property tax increase
With little fanfare and almost no debate, Lawrence city commissioners gave final approval Tuesday night to an ordinance authorizing an increase in the city's property tax rate.
The action was required under a new state law adopted this year at the same time lawmakers allowed the old property tax lid to expire. Now, local governments are allowed to raise property taxes at will, as long as they take an affirmative vote to pass an ordinance or resolution authorizing the tax increase.
The proposed 2000 budget for the city of Lawrence calls for raising $12.1 million in property taxes, about $1.8 million more than it collected last year. Nearly all of that results from a new levy that will raise $1.5 million for a new public transportation system.
Passing the tax-increase ordinance was a prelude to final adoption of the budget. Commissioners heard first reading of the actual budget ordinance Tuesday night. Final action is scheduled for next week.
City to seek bids
on new aquatic center
City officials soon will be taking bids on construction of a new indoor aquatic center adjacent to Free State High School.
Under a schedule approved Tuesday night, city commissioners hope to select a general contractor by about Oct. 1. Construction would begin soon after that, with the aquatic center tentatively slated to open in the spring of 2001.
for 23rd Street study
City commissioners want to hire a Johnson County firm to perform a corridor and access management study for 23rd Street between Iowa Street and the eastern city limits.
City commissioners agreed Tuesday night to negotiate a contract with TranSystems Corp., the same firm that recently completed a bicycle compatibility study for the city.
City Manager Mike Wildgen said the study would result in policy guidelines the city can use to control access to 23rd Street, possibly by limiting the number of curb cuts that give access to private property.
One of the problems with 23rd Street east of Iowa, Wildgen said, is that there are too many uncontrolled access points from commercial parking lots and streets with no traffic lights. That makes it nearly impossible to synchronize signals or maintain orderly traffic flow, he said.
Commission clears path
for new nature park
A 40-acre tract still in its pristine condition will become the centerpiece of a new nature preserve near Free State High School, if the city can negotiate to buy an additional 20 acres connecting to the land.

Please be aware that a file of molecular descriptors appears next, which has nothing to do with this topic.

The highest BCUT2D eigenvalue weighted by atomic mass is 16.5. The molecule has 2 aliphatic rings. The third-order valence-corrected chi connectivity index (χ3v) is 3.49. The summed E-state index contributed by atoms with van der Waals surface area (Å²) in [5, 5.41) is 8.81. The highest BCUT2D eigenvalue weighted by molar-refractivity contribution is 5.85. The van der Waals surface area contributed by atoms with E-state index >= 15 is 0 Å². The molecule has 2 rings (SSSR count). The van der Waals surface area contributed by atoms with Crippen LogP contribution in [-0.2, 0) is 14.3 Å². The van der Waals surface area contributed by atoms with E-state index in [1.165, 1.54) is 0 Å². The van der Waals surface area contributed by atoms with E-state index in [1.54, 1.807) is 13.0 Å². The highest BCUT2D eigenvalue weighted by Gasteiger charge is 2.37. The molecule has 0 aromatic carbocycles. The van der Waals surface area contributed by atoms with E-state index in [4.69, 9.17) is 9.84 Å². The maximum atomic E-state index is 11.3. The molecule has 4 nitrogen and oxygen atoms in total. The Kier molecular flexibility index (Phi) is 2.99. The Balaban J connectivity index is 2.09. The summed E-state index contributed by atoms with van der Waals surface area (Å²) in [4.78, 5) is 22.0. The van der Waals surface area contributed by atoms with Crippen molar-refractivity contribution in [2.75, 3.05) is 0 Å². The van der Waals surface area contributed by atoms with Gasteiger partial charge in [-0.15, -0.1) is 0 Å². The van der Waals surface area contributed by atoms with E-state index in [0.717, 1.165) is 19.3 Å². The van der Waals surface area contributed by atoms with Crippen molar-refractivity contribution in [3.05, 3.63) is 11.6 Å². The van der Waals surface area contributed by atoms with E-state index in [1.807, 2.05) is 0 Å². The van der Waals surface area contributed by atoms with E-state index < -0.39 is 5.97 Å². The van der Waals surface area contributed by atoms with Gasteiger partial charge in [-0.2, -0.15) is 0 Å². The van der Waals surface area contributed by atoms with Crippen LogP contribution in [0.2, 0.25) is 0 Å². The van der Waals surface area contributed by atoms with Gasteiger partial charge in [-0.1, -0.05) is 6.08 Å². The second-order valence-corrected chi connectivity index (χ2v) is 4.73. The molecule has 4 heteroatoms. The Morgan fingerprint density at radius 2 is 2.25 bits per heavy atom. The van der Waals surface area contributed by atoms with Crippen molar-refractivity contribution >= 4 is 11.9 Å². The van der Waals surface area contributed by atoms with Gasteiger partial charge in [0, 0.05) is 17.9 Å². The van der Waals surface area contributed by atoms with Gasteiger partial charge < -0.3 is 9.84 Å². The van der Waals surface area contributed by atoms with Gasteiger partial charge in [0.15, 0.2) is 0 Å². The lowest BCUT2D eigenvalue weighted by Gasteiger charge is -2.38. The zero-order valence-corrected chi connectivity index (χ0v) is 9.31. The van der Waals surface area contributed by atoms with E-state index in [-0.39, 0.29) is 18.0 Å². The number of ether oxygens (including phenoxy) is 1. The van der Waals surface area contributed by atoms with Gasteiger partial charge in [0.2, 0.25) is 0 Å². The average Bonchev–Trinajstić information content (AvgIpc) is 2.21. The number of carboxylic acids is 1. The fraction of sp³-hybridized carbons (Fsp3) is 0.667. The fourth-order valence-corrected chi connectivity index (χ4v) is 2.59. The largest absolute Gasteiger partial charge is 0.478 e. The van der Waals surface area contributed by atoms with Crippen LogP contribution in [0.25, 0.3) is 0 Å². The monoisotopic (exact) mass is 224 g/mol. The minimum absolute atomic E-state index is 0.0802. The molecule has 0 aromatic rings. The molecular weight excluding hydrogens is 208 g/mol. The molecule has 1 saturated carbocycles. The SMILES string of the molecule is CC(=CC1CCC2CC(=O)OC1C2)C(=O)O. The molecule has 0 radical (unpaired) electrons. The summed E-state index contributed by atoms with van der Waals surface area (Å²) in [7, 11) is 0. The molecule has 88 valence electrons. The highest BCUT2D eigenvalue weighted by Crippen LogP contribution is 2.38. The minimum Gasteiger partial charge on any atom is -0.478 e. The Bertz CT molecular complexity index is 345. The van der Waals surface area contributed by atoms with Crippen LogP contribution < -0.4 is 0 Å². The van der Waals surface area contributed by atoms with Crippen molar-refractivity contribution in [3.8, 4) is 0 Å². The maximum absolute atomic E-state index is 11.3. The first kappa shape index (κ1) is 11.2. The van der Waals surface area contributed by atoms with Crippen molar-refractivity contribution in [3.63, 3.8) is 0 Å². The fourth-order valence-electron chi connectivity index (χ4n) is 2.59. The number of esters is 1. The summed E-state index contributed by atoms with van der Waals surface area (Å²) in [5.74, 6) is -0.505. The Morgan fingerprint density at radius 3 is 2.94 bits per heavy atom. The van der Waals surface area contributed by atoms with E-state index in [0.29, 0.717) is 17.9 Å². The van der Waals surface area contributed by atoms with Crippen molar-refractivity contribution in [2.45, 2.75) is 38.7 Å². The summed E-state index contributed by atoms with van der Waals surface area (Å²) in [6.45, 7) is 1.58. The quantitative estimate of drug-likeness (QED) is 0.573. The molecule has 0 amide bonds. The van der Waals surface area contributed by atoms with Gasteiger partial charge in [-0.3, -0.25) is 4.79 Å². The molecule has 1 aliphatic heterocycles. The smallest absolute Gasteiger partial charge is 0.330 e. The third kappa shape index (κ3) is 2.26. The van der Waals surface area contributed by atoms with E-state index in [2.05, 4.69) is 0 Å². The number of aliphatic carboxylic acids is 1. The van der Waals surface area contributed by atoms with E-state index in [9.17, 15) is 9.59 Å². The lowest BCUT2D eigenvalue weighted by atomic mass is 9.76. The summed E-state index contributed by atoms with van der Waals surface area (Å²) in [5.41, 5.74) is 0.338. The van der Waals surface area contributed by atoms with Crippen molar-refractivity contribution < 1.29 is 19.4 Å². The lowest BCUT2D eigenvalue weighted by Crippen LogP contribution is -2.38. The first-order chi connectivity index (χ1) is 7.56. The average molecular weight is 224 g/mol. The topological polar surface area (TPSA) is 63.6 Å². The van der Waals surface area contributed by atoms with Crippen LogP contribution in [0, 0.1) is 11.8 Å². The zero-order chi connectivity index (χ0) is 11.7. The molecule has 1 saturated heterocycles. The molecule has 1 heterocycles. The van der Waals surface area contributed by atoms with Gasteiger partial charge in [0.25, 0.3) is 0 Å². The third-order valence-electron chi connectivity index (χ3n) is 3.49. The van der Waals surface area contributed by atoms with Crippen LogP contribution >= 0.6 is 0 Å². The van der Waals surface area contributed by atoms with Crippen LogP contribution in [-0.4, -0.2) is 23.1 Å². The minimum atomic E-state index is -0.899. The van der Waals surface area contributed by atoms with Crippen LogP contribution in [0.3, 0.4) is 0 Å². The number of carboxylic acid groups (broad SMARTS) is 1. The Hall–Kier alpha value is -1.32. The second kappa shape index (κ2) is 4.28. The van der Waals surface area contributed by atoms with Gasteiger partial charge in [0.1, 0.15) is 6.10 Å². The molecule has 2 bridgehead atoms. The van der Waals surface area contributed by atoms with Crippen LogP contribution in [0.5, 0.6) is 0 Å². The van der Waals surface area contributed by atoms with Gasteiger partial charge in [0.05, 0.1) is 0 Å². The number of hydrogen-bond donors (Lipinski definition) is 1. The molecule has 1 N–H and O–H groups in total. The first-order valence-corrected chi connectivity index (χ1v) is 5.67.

City commissioners on Tuesday voted to accept the donation of the 40 acres from Robert and Betty Lichtwardt. A condition of the gift is that the city must agree to keep the land in its natural state, without adding buildings, utility lines or paved trails.
Commissioner Dave Dunfield called the donation "an extraordinary gift," and city manager Mike Wildgen likened it to the acquisition of Centennial Park.
The nature preserve would be the second major addition to the city's park system in northwest Lawrence since the addition of a new high school in the area sparked a surge of growth in the area.
Before the deal is completed, however, the city must negotiate to buy about 20 acres extending from the northwest corner of the nature preserve. That land, estimated to cost up to $360,000, would provide access to the park off Folks Road and area for parking.
City commissioners rejected two proposed residential developments Tuesday night, one on the far west end of town and one in the southeast corner.
On a 3-2 vote, commissioners sent a final plat for Legend Trail Addition at 15th Street and the South Lawrence Trafficway back to the city-county planning commission for further study. Developers proposed only one access point off 15th Street into the isolated 41-lot development, but a majority of commissioners wanted more connecting links, possibly through pedestrian paths, to surrounding neighborhoods.
Commissioners Jim Henry, Mike Rundle and David Dunfield voted to send the plan back for further study. Commissioners Erv Hodges and Marty Kennedy voted against that motion.
Later in the meeting, commissioners voted unanimously to reject the proposed annexation of 10 acres near 26th Street and O'Connell Road, saying there were not adequate sewer mains in that area to serve the proposed development of 31 new duplexes.